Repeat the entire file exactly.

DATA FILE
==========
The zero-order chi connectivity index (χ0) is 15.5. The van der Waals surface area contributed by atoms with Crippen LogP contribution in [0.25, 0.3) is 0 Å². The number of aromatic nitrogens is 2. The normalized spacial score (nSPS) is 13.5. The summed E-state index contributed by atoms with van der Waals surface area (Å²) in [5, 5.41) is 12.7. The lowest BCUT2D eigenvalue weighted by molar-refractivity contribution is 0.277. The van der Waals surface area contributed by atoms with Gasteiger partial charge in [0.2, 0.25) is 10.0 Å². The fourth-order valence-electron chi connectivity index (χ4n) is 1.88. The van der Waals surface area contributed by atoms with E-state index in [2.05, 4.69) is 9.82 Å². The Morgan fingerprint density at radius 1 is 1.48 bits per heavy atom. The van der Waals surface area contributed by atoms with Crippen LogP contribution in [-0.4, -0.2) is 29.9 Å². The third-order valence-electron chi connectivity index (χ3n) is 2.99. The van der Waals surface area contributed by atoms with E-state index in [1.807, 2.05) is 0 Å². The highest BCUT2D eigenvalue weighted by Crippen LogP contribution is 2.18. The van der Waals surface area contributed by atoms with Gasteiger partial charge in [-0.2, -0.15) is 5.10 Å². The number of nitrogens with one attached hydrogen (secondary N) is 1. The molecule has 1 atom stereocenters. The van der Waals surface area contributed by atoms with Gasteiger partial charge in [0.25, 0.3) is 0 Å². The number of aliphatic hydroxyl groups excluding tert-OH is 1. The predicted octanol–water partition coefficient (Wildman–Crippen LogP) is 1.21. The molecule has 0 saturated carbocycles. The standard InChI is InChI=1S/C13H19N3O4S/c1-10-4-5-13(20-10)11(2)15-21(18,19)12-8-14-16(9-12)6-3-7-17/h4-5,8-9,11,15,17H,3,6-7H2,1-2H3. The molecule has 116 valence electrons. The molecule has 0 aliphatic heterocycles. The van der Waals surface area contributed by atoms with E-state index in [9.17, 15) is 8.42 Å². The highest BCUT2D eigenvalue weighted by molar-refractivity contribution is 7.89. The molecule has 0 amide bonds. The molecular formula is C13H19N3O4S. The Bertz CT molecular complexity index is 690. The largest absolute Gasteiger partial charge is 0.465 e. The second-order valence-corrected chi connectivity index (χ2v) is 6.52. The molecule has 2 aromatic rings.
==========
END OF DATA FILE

The zero-order chi connectivity index (χ0) is 15.5. The van der Waals surface area contributed by atoms with Crippen LogP contribution in [0.25, 0.3) is 0 Å². The number of aromatic nitrogens is 2. The normalized spacial score (nSPS) is 13.5. The summed E-state index contributed by atoms with van der Waals surface area (Å²) in [5, 5.41) is 12.7. The lowest BCUT2D eigenvalue weighted by molar-refractivity contribution is 0.277. The van der Waals surface area contributed by atoms with Gasteiger partial charge in [0.2, 0.25) is 10.0 Å². The fourth-order valence-electron chi connectivity index (χ4n) is 1.88. The van der Waals surface area contributed by atoms with E-state index in [2.05, 4.69) is 9.82 Å². The Morgan fingerprint density at radius 1 is 1.48 bits per heavy atom. The van der Waals surface area contributed by atoms with Crippen LogP contribution in [-0.4, -0.2) is 29.9 Å². The third-order valence-electron chi connectivity index (χ3n) is 2.99. The van der Waals surface area contributed by atoms with E-state index in [1.807, 2.05) is 0 Å². The highest BCUT2D eigenvalue weighted by Crippen LogP contribution is 2.18. The van der Waals surface area contributed by atoms with Gasteiger partial charge in [-0.2, -0.15) is 5.10 Å². The number of nitrogens with one attached hydrogen (secondary N) is 1. The molecule has 1 atom stereocenters. The van der Waals surface area contributed by atoms with Gasteiger partial charge in [0.25, 0.3) is 0 Å². The number of aliphatic hydroxyl groups excluding tert-OH is 1. The predicted octanol–water partition coefficient (Wildman–Crippen LogP) is 1.21. The molecule has 0 saturated carbocycles. The standard InChI is InChI=1S/C13H19N3O4S/c1-10-4-5-13(20-10)11(2)15-21(18,19)12-8-14-16(9-12)6-3-7-17/h4-5,8-9,11,15,17H,3,6-7H2,1-2H3. The molecule has 116 valence electrons. The molecule has 0 aliphatic heterocycles. The van der Waals surface area contributed by atoms with E-state index in [9.17, 15) is 8.42 Å². The highest BCUT2D eigenvalue weighted by molar-refractivity contribution is 7.89. The molecule has 0 amide bonds. The molecular formula is C13H19N3O4S. The Bertz CT molecular complexity index is 690. The largest absolute Gasteiger partial charge is 0.465 e. The second-order valence-corrected chi connectivity index (χ2v) is 6.52. The molecule has 2 aromatic rings.